When a bipartisan group of lawmakers tried to create such a commission in May, which would have given an equal number of seats to Democrats and Republicans, McCarthy was against it. When that plan was blocked by a Senate filibuster, McCarthy opposed creating a select committee in the House of Representatives, and suggested he might even punish members of his own party if they agreed to take part in it. When that didn’t work, he made weird claims that Nancy Pelosi, not Trump, was responsible for that day’s events — even though the Speaker of the House doesn’t have control over the Capitol’s security, and that many in the mob that day wanted her dead.
So it’s weird to think back to the week after the attack happened, and see what McCarthy was saying then.
A quick refresher: Lawmakers at that time were split on what action should be taken after the attack. Most in Washington knew, beyond a doubt, that Trump had been at least partially responsible for riling up his base of loyalists to attack the Capitol. But while Democrats wanted to move forward on impeachment proceedings, Republicans, led by McCarthy, said they should not.
McCarthy did offer an alternative idea. Instead of impeachment, he said we should have…a commission to study the day’s events.
Here’s what he said:
[McCarthy House floor clip]
McCarthy: The president [Trump] bears responsibility for Wednesday’s attack on Congress by mob rioters. He should have immediately denounced the mob when he saw what was unfolding. … The president’s immediate action also deserves congressional action, which is why I think a fact-finding commission and a censure resolution would be prudent.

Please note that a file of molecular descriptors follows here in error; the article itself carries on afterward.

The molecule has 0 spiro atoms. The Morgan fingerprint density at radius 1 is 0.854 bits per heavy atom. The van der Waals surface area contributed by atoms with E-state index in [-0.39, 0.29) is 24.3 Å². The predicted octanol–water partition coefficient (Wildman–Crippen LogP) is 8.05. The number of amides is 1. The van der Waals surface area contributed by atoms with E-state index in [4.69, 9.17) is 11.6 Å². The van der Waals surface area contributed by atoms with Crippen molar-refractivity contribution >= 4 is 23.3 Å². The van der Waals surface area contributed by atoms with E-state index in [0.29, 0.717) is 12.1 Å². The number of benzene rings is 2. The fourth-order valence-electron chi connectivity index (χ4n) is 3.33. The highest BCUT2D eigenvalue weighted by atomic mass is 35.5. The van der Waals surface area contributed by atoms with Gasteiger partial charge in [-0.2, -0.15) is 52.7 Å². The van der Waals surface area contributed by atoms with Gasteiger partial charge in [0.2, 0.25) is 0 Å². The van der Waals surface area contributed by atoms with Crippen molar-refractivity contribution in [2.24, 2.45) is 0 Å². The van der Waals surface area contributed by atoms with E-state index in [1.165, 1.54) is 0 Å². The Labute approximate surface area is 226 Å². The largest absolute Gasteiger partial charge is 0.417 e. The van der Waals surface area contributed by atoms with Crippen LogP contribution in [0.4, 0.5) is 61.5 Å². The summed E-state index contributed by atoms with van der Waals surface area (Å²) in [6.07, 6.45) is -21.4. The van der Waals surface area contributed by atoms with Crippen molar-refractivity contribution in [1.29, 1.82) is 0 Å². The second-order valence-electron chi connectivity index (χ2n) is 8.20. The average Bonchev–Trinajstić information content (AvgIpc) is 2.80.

Chris Walker: McCarthy has since demonstrated, through his months of refusing to establish such a commission, that those sentiments he expressed that week after the attack were simply a means to distract from the idea of holding Donald Trump accountable.
The attack on January 6 of the U.S. Capitol building was an attack on our democracy. McCarthy’s refusal to stand up for a journalist who had merely asked a question about the inquiry, and who was removed by police for having asked it, is demonstrative of the Republican lawmaker’s dismay of democratic rights, including the rights of the American people to know that their democracy will remain intact through the commission’s work.
It is not unreasonable to expect, at the bare minimum, that the leader of a major political party in our nation’s government should be someone with high enough moral caliber to back an inquiry meant to safeguard our democracy. But McCarthy is unwilling to be that kind of leader.
Unfortunately, the Republican Party will not replace him with someone who WILL display such morals, showcasing how the party itself stands in stark opposition to keeping your democratic rights preserved.
That does it for this week’s episode, thanks once again for watching. Again, be sure to subscribe to this channel, and to follow me on social media, for more updates on this and other important topics.
I’m Chris Walker, and this has been The Walk Through.
Featured image credit: Public Domain/Flickr